Reframing fixed income portfolios: why bond maths makes the difference

Connor Fitzgerald, CFA, Fixed Income Portfolio Manager, Credit
5 min read
2025-06-30
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The views expressed are those of the author at the time of writing. Other teams may hold different views and make different investment decisions. The value of your investment may become worth more or less than at the time of original investment. While any third-party data used is considered reliable, its accuracy is not guaranteed. For professional, institutional, or accredited investors only.

Targeting total returns, not chasing yield

In an era of increased central bank action to combat inflation, fixed income investors face a new, more volatile reality. Against this backdrop, it is easy to understand why investors tend to focus on the higher yields on offer, as discussed recently in this publication. Yet by focusing so much on yield, investors run the risk of overpaying for income and underestimating the impact of price volatility. A process that considers not only the role of yield but also the contribution of price fluctuations to total returns can help smooth outcomes over time, and, in doing so, create a more resilient portfolio. 

Such a total returns perspective — incorporating analysis of both income and potential price return — requires a more flexible approach and a deep understanding of the credit sectors and securities that are likely to benefit from capital appreciation relative to the downside risk they face. 

In my view, correctly identifying opportunities that offer the best chance of participating in the upside while minimising exposure to downside risk requires a repeatable and robust framework, rooted in active management and research. At the heart of this framework, I prioritise something that some fixed income managers seem to take for granted: the power of bond maths.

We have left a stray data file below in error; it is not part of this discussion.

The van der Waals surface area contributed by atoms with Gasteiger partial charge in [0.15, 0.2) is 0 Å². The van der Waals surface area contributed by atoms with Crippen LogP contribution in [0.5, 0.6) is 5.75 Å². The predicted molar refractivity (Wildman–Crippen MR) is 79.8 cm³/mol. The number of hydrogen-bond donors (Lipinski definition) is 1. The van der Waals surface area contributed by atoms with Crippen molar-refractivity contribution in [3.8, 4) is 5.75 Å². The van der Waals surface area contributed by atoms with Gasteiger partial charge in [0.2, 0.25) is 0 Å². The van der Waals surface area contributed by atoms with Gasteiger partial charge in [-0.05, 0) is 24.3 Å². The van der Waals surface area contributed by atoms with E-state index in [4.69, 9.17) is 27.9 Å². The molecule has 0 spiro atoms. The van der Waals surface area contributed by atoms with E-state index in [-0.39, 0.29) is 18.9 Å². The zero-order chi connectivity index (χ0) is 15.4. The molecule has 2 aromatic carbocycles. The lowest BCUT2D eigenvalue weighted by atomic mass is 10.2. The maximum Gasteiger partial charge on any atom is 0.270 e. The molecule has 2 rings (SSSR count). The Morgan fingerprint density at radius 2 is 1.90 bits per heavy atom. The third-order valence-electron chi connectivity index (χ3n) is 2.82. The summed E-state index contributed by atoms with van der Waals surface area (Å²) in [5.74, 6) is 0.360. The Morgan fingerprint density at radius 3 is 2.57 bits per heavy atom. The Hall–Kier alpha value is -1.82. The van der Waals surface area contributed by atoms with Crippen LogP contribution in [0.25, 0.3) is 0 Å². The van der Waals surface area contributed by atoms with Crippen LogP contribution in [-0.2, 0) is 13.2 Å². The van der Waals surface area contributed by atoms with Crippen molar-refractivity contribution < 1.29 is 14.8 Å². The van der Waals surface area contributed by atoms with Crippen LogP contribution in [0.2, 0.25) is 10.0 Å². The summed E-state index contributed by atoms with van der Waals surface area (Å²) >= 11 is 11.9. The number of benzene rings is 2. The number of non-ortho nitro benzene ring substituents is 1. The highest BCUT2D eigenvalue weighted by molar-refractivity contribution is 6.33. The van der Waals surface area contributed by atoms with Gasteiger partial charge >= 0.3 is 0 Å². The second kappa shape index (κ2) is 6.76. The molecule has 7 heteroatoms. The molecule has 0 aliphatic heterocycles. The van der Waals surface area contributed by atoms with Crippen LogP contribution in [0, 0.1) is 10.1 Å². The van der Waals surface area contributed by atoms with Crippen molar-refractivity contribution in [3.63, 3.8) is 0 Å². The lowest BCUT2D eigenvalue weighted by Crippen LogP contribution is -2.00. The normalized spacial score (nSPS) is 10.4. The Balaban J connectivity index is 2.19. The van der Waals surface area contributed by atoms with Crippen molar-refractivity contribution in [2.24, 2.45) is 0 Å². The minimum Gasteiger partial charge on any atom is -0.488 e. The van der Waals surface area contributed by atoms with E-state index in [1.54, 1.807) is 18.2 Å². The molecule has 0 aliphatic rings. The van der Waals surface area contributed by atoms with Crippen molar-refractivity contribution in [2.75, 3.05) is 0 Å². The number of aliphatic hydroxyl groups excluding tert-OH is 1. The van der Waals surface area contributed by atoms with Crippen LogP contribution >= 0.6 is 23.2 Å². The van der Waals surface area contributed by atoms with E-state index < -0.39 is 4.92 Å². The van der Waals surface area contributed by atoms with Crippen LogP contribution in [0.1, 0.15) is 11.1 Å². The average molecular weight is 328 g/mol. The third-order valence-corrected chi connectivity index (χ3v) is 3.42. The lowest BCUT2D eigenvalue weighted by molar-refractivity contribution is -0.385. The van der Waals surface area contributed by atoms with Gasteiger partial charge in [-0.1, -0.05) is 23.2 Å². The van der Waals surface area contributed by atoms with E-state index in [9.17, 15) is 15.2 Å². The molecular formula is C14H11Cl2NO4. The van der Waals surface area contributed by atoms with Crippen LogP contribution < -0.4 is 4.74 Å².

Embracing bond maths to capture price appreciation

Of course, any bond manager worth their salt has a robust understanding of bond maths. But placing it at the heart of an investment process, in our experience, helps to build portfolios with an attractive asymmetric return profile that have greater potential to deliver a more consistent investment experience and mitigate risk.

How does this work in practice? Specifically, as a team, we use the price and structure of a bond as the basis to calculate projected upside versus downside total return scenarios. A bond that our research suggests has potential upside of 15% but only 5% downside could represent a compelling payoff on a risk-adjusted basis.

We believe this approach has proven effective over time. Take two examples in recent years1.

The first was in the months just before the pandemic. We adjusted our exposure to reduce risk in late 2019 and then increased risk in early 2020. This allowed us to protect capital in the first instance and then significantly participate in the upside swing.